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Passover meatball recipe

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Quinoa (cooked) works really nicely to lighten meatballs for Pesach. And meatballs in sauce are a really good make-ahead Pesach dish; they freeze so well. Just sharing a thought I had as I work out the menu, make-ahead schedule.

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  1. I also find that if you cube (1/2") eggplant and microwave a few minutes, you can mash it into the meatball mixture to lighten and extend....
    They freeze very well and are especially good in tomato sauce recipes. I do not like them in beef gravy or sweet and sour meatball presentations.

    4 Replies
    1. re: bagelman01

      I like that idea! Kid's favorite meal is meatballs. Will have to try this

      1. re: cheesecake17

        I substitute matza for my usual slice of bread, no problem.

        1. re: SoCal Mother

          I usually use a handful of matzah meal. But harm in extra veg...

        2. re: cheesecake17

          My ex-MIL lived in Palestine from 1939 on (came to US in 1953) meat was in very short supply and eggplant and other vegetables were used as extenders/fillers. To this day she still makes meatballs and meatloaf with the eggplant in it. I always used it to both keep the meat moist and get vegetables into my kids.

      2. I just replace breadcrumbs with matzoh meal in my recipe.

        1. Shredded apple is another great filler that also is phenomenal in helping to retain moisture. A personal favorite, stolen from my first college roommate's mother's arsenal, is a mixed meatball and matza ball dish, 50 percent of each, simmered in a sweet'n'sour sauce. It doubles your servings without doubling the price, has some wow factor, and is killer when made using shmurah matza.

          10 Replies
          1. re: gotcholent

            does that mean that you mix the meat mixture with the matzoh ball mixture or that you make matzoh balls and meatballs and simmer together?

            1. re: ahuva

              Nope....we make the meatballs, add them to our sweet and sour sauce and then add the raw matzah balls to cook in the sauce as well. They fluff up and turn a wonderful red color. You end up with a two tone dish unless you happen to use the shmura which have a darker color and are almost indistinguishable from the real deal. In fact we have used shmura (bought on sale after the chag) to make a fantastic vegetarian main reinventing this recipe using half shmura balls and half matza balls. For pesach, my family has been designing our meal around the 10 plagues to really get our young boys (6,4 & 2) into the whole thing. Quinoa as lice, pesto chicken wing "frog-legs" and this mixed matza ball/meat ball combo has made a killer hail & brimstone.

              1. re: gotcholent

                I don't know what you'll do for the 10th plague but I'm sure it will be delicious!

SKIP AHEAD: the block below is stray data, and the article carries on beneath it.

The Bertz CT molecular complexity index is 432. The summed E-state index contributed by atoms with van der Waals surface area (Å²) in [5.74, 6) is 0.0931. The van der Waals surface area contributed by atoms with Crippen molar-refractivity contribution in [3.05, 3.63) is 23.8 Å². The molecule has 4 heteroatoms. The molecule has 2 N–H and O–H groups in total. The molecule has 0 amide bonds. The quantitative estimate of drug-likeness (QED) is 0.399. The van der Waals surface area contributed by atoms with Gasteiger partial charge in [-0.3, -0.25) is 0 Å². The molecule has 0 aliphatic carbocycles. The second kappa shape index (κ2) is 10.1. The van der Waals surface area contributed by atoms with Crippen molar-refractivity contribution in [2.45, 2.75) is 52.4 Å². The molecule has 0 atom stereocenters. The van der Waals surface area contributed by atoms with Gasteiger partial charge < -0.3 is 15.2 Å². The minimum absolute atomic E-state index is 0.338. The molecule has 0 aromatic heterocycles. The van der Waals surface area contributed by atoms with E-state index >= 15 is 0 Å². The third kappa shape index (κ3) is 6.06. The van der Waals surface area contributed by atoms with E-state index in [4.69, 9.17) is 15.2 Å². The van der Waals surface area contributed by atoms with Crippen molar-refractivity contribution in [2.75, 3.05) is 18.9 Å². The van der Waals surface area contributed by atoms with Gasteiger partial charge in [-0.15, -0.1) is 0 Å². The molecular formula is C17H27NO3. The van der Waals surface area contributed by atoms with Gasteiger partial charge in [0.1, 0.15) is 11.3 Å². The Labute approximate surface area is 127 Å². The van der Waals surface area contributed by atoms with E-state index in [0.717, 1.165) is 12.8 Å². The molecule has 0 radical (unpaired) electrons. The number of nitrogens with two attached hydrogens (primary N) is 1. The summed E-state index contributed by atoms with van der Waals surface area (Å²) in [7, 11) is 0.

1. re: arifree

                  We've played with baby heirloom carrots, veal and cornish hens in the past for #10. Not sure about this year just yet. Any suggestions?

                  1. re: gotcholent

                    baby chicken and baby bok choy?

                    Or...since the 10th plague is last how about...Death by Chocolate

                    edit: after checking wikipedia, DbC can be a flourless chocolate cake. Aha perfect!

                    1. re: arifree

                      Death by Chocolate can also be for the plague of darkness.

                      1. re: queenscook

                        Well, I was also thinking maybe it could have some mint leaves (or hyssop) and cherry sauce on the sides.

                2. re: gotcholent

                  wait, the matza balls cook in the sauce? you don't boil them at all?

                  this I gotta try!

                  1. re: SoCal Mother

                    I make a gantzeh Tzimmes for the luncheon meal first day of Pesach. It contains all the dried fruits, vegetables, honey, cinnamon, a brisket and 24 matzo balls. It is cooked covered in the oven low and slow (250 degrees F for about 6 hours). The matzo balls are put in raw about 3/4 of the way down. They cook in the fruit juices,meat juices and honey, absorbing the cinnamon and all the wonderful flavors. Unlike my soup matzo balls which are floaters,these will be sinkers and can be eaten with a knfe and fork.

                    For Rosh HaShanah, I make a similar dish, but use drop biscuits or dumplings instead of the matzo balls.

                    1. re: bagelman01

                      Bagelman01, that sounds wonderful!

            2. you can also try adding in potato flakes (instant mashed potatoes flakes) - it'll extend the meat and make for very soft balls.

              1. Maybe this is silly, but how do you serve your meatballs on pesach? I won't buy the pesach noodles (they're gross) and there's only so much rice I'm willing to check/clean.

                20 Replies
                1. re: cheesecake17

                  I don't necessarily serve them with anything, but you can do quinoa if you feel the need to nest them on something.